Congressional Staffers Would Rather Share Opinions Than Perform Duties

While it is no secret that there is division among the Democratic party, the rift is now being seen at the heart of the party: President Joe Biden’s reelection campaign staff. More and more staffers are sharing their discontent with the administration, but not directly.

Earlier this month, 17 staffers working on Biden’s reelection campaign signed an anonymous letter demanding the president call for a ceasefire in Gaza. The letter stated that Biden’s response to Israel’s bombing of Gaza was “antithetical” to the values of the Democratic party, which has resulted in “droves” of volunteers quitting.

One anonymous staffer told Politico that they send anonymous letters to the president out of respect. It seems if they truly respected Biden, these staffers would not have to hide behind anonymity. Instead, it sounds like they know they could lose their jobs by criticizing their boss.

The behavior displayed by these staffers is something that has never been seen before in politics but has been seen in other fields lately. For some reason, younger generations have the misconception that if their opinions clash with their employer, they can demand that everyone else change instead of walking away.

“There’s this whole, ‘You’re not the boss of me’ attitude now. ‘I might work for you but I have my own views,’” said Democratic strategist James Carville, who worked for former President Bill Clinton as a top campaign strategist. “If you said you didn’t like some of President Clinton’s policies, the idea that you would go public with that would be insane; just wouldn’t do that. It wouldn’t even cross your mind.”

In the past, Congressional staffers who disagreed with their bosses would quit and then discuss their opposing views publicly. Paul Begala, a staffer who worked with Carville during the Clinton presidency, said that the job comes with responsibility and sacrifice.

“The bargain a staffer strikes has always been this: You get to influence the decisions of the most powerful government in the history of the world,” said Begala. “In exchange for that influence, you agree to back the final decision even if it goes against your advice. If confronted with a decision that crosses one’s ethical, moral, social, political lines, the choice is clear: Shut up and support it, or resign.”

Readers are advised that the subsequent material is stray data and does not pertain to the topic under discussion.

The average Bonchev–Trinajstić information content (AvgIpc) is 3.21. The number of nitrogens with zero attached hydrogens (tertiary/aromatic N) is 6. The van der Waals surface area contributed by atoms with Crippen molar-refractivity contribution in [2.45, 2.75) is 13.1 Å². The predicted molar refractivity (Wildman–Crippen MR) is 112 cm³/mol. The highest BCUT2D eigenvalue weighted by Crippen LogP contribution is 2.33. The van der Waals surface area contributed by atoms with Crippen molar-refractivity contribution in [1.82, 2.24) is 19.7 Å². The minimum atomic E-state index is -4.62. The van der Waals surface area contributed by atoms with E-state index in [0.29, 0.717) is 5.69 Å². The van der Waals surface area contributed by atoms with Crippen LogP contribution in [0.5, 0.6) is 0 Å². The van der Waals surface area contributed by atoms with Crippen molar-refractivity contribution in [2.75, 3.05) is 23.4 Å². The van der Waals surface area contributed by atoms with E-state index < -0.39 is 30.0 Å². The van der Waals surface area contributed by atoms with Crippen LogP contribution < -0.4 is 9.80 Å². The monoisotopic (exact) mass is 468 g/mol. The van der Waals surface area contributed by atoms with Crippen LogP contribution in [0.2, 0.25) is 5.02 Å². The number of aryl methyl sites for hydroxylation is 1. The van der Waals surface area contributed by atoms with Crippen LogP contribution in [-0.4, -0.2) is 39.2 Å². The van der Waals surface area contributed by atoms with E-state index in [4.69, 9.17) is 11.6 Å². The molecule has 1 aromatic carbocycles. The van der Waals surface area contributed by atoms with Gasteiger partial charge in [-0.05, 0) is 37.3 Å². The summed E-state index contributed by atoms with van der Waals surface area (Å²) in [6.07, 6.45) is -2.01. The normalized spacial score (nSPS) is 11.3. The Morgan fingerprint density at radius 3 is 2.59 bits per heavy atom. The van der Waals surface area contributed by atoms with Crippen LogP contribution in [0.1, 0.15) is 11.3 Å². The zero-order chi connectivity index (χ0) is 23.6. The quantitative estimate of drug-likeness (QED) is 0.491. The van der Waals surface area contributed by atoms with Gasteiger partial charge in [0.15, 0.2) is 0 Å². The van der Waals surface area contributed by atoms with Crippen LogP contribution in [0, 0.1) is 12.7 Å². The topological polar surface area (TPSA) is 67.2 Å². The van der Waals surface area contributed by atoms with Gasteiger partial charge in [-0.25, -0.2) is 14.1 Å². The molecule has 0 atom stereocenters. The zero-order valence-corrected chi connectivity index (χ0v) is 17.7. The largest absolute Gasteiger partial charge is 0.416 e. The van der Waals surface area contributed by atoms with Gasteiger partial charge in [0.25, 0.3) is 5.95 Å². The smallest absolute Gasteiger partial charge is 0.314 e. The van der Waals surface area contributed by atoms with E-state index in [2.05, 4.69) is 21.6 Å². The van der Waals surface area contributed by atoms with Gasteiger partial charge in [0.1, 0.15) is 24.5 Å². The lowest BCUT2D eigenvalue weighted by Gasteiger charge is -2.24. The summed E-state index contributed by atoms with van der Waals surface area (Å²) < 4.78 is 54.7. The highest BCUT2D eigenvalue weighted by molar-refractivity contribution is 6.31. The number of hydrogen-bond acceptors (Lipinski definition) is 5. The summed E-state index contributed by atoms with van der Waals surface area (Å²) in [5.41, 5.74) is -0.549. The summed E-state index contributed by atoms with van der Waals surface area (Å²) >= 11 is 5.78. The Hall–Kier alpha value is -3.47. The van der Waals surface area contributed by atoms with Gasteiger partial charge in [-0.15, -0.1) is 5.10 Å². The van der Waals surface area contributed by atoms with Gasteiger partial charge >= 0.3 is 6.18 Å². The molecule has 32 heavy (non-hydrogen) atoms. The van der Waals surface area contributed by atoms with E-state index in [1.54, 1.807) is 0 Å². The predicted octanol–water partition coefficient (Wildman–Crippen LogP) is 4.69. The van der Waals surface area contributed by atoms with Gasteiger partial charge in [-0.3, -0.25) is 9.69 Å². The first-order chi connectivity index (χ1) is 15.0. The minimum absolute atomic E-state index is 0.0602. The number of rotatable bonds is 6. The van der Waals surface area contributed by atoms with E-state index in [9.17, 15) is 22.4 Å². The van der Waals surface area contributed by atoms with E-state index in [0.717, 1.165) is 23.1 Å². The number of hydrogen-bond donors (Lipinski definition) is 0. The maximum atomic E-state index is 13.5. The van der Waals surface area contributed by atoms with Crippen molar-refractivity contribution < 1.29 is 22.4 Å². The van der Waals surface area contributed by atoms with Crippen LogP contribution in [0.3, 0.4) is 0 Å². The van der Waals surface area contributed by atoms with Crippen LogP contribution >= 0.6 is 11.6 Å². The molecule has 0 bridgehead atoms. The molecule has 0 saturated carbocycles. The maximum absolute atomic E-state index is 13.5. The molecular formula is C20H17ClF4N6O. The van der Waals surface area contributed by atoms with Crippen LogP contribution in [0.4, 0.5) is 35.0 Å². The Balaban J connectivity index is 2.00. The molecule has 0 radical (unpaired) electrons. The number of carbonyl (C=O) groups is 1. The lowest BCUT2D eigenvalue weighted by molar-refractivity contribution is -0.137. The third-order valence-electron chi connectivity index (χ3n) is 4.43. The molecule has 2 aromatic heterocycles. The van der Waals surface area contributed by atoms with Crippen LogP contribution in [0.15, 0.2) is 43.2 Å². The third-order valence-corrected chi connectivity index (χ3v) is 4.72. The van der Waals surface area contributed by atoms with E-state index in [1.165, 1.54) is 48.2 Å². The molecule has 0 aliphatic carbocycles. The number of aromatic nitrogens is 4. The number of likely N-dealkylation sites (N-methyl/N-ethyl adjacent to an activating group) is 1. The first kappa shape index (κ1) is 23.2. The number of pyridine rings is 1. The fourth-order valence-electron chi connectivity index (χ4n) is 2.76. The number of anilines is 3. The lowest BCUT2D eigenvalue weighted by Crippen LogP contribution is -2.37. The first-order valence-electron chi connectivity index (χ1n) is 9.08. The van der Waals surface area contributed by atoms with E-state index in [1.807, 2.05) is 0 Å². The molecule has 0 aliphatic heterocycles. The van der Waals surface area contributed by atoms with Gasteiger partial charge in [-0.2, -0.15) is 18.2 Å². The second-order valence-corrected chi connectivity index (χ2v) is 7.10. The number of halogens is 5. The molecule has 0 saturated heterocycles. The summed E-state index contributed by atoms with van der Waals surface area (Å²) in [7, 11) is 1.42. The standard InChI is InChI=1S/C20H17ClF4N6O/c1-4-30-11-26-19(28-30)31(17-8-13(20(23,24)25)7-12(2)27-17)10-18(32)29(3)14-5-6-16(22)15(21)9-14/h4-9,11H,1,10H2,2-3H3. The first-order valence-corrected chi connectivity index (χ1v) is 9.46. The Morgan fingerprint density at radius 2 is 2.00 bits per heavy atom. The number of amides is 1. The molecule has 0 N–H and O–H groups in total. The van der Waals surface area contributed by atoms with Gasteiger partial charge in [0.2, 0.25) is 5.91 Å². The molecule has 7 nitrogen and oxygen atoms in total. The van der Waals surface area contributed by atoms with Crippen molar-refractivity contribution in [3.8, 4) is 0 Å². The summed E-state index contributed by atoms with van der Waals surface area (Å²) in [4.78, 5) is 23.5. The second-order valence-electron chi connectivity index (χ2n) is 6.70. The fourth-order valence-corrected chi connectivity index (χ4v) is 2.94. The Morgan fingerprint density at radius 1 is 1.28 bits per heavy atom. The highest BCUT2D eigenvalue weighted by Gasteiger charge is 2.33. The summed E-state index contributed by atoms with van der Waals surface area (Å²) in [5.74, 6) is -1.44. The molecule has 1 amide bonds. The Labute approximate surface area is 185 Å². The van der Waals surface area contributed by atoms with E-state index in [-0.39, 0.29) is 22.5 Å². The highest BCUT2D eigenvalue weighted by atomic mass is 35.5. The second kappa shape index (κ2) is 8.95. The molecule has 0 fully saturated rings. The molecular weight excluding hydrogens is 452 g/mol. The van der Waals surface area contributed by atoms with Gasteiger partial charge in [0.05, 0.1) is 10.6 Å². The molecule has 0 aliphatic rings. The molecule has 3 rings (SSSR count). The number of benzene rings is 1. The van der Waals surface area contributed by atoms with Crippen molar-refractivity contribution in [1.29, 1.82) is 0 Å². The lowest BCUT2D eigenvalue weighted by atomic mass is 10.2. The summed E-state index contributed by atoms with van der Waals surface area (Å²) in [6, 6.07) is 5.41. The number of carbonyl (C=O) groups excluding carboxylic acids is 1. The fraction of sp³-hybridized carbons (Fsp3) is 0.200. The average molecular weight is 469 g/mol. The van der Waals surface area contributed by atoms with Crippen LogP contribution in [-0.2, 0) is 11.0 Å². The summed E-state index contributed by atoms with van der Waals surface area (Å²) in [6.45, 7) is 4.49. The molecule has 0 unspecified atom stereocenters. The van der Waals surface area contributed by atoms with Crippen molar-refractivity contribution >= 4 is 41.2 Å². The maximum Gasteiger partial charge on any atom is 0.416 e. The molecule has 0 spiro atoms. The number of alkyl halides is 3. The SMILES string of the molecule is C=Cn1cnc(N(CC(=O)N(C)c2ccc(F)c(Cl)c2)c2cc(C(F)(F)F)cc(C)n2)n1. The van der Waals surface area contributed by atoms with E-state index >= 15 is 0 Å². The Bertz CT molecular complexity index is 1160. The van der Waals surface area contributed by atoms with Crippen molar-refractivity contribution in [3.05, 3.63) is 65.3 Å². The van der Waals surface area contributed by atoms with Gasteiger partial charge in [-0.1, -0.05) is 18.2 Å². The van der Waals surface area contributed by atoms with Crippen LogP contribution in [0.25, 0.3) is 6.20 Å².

Today’s staffers clearly do not possess the same ethical codes that staffers had in past presidencies. During the George W. Bush presidency, many staffers disagreed with the administration’s policies. Instead of writing anonymous letters, they resigned from their positions and then addressed the disagreements once they were no longer employed.
At the end of the day, these staffers agreed to do a job, knowing that there would be times when disagreements would arise. Instead of submitting anonymous letters, it would be more productive for them to work their way into a political office.

Sen. Katie Britt (R-AL) started off as chief of staff to former Sen. Richard Shelby (R-AL), before taking over his job. While chief of staff, Britt never told Shelby how to do his job.

“At the end of the day, your boss’ name is the one that’s on the door,” said Britt.

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